Isolation Transformers


I bought an isolation transformer from a fellow selling his home audio gear about a year or so ago. It’s a 12” cube that weighs roughly 60 lbs and has 8 plugs in the back. It was apparently used in a hospital. 
I have most of my gear including a tube preamp plugged into it mostly for protection purposes. It puts out a constant 124v which is a few more than what I get directly from the wall socket.
Anyone else using this sort of device as a “power conditioner” and what are the pros and cons of using one? I’m guessing delivering a constant voltage (almost) regardless of the load is the main advantage of this type of device but am wondering if it impedes full current delivery at high amplifier loads. Thanks. 
Dfc79476 b7e2 448b 8f7b 3aed2a5e9ad4kalali
Hi Kalali,

I'm not sure what you have. Can you post the make and model?

An isolation transformer by itself does not regulate voltage. It does eliminate DC and prevent certain types of shock, as well reduce noise due to the inductance. 

A voltage regulator may also be present, but these can be with or without the isolation component. The benefit here is, of course, a tightly regulated AC voltage, though not necessarily surge protection, and it may take a little for the regulator to adjust to incoming and outgoing conditions. 

Best,


E
Isolation transformers have many uses. Google is your friend, punch in what model you ended up with and it's specs. Start with the link below for an explanation to the basics:
http://www.shure.com/americas/support/find-an-answer/transformers-when-to-use-and-how-does-it-work
It was apparently used in a hospital.
What is the Kva rating? It will say on the data plate.

Does it say ’Medical Grade’ anywhere on it?

If yes:
Most medical grade isolation transformer I have ran across float the secondary winding above ground. That means both AC Line contacts on the receptacle outlets are fed from Hot ungrounded legs, conductors. Neither of the two hot conductors have a reference to ground. Therein, not to the metal case/enclosure of the transformer or to the ground contact of the receptacle outlets.

I would suggest you use a volt meter and measure for voltage from both contacts to the equipment ground contact on the outlets.


If the isolation transformer is wired as a Grounded Power System:
Short slot of the outlet to equipment ground should measure 120VAC nominal. (You said it runs 124Vac.)Longer slot of the two, or ’T’ slot, the neutral contact should measure a solid zero volts to ground.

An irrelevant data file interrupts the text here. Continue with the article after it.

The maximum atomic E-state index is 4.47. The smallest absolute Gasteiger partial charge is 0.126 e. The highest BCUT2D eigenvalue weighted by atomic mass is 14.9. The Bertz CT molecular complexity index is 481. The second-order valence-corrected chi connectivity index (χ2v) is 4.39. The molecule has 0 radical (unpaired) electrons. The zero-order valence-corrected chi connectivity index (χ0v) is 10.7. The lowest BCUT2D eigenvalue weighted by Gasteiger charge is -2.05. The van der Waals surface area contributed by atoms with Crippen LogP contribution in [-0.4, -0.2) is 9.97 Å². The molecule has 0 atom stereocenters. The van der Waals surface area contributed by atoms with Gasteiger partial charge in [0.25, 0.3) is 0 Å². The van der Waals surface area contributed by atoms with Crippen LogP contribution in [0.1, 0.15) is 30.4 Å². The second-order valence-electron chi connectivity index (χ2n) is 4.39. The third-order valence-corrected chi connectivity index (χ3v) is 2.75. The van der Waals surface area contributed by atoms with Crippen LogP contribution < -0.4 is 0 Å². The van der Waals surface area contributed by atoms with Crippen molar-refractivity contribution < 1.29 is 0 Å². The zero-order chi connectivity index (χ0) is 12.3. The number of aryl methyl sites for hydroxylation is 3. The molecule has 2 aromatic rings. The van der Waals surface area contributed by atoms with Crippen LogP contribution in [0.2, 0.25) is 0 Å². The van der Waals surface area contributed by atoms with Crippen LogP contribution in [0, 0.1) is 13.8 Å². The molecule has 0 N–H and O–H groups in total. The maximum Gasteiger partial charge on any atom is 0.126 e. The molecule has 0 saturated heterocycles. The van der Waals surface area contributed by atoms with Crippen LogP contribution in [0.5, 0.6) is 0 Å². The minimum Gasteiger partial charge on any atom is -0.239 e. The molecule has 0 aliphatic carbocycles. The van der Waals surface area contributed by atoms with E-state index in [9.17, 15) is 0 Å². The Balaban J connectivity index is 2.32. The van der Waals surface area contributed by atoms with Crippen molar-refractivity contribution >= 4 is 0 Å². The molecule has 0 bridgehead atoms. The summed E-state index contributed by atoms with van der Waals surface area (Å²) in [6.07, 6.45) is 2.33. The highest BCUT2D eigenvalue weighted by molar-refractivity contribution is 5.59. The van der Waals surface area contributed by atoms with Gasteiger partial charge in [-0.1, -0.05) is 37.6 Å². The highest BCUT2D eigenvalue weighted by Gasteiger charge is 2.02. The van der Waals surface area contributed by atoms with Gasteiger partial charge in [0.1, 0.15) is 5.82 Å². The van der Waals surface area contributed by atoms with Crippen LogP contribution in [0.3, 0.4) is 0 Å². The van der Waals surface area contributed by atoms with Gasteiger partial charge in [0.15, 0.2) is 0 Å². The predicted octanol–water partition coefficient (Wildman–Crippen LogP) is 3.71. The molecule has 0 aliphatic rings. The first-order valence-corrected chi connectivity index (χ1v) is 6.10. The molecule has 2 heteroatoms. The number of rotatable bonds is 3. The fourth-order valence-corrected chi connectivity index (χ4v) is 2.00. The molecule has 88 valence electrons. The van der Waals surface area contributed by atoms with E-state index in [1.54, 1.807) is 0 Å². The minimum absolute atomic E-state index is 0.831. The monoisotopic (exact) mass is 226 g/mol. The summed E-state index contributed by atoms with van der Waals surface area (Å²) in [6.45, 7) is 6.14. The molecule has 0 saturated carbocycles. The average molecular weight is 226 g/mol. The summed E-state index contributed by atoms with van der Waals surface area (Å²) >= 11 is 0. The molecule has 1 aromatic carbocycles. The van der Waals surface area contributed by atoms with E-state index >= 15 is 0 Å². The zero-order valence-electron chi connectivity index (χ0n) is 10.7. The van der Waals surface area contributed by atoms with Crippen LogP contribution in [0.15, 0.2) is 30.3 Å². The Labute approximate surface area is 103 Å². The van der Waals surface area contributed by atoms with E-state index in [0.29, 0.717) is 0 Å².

If the isolation transformer was left ungrounded then you have an Isolated Power System. Any voltage readings from either contact to ground will be phantom voltage. Usually a digital meter reading will be all over the place and will not hold steady.

Medical grade transformers are meant to be used by qualified personnel only.
If your transformer floats the secondary above ground you should have an electrician wire it as a grounded power system. It’s simple do.

.
When did they start printing ’hospital grade’ on anything that was? dang, has it really changed that much since I was in the field? OP did say older isolation transformer?

I guess things have: Hospital grade receptacles include the same markings that appear on general use receptacles, and also include “Hospital Grade” or “Hosp. Grade”, typically on the back of the receptacle where visible during installation

Wasn’t always so. I guess code revisions took a big friggin change to assure no mistake. Guess they factored in no one pays attention to the spec sheets any longer. ..hmph
Reminds me of those on the job concentrating solely on their electrical prints and were clueless to look at the architectural and others...*laffs
In Australia 230v to 230v isolation transformers I have use them on my source gear since the 80’s. they provide "Galvanic Isolation" from the mains and block/filter any dc on the mains.

For the US
http://www.surplussales.com/item/_tp/91092-12.html
https://www.bkprecision.com/products/power-supplies/1604A-single-output-isolation-transformer.html

Cheers George
oicu812

41 posts
04-10-2019 6:34pm

When did they start printing ’hospital grade’ on anything that was? dang, has it really changed that much since I was in the field? OP did say older isolation transformer?

@ oicu812

Medical grade.
Example of:   
https://www.tripplite.com/isolator-series-120v-1000w-ul60601-1-medical-grade-isolation-transformer-4....

As others have said, isolation transformers don't regulate, and they don't even really isolate, except in the sense of from DC. It helps to understand how they work in the first place. That alone will answer a lot of questions. Do a search.

Sounds like the one you're using is pretty close to 1:1. Getting a few volts more out than in tells you the windings aren't equal, its not a perfect 1:1 but again, read up and learn how they work.

The one I use is audiophile grade 2:1 step down, the supposed advantage being you can run 240v to the transformer and get 120v out the other end. Which is what I do, and it is better than the exact same wire and connections that were running 120v before.

Of course if you listen to half the guys around here I am long since dead and buried, along with the half the neighborhood I burned down, voiding warranties, experimenting with lethal blah blah blah yada yada.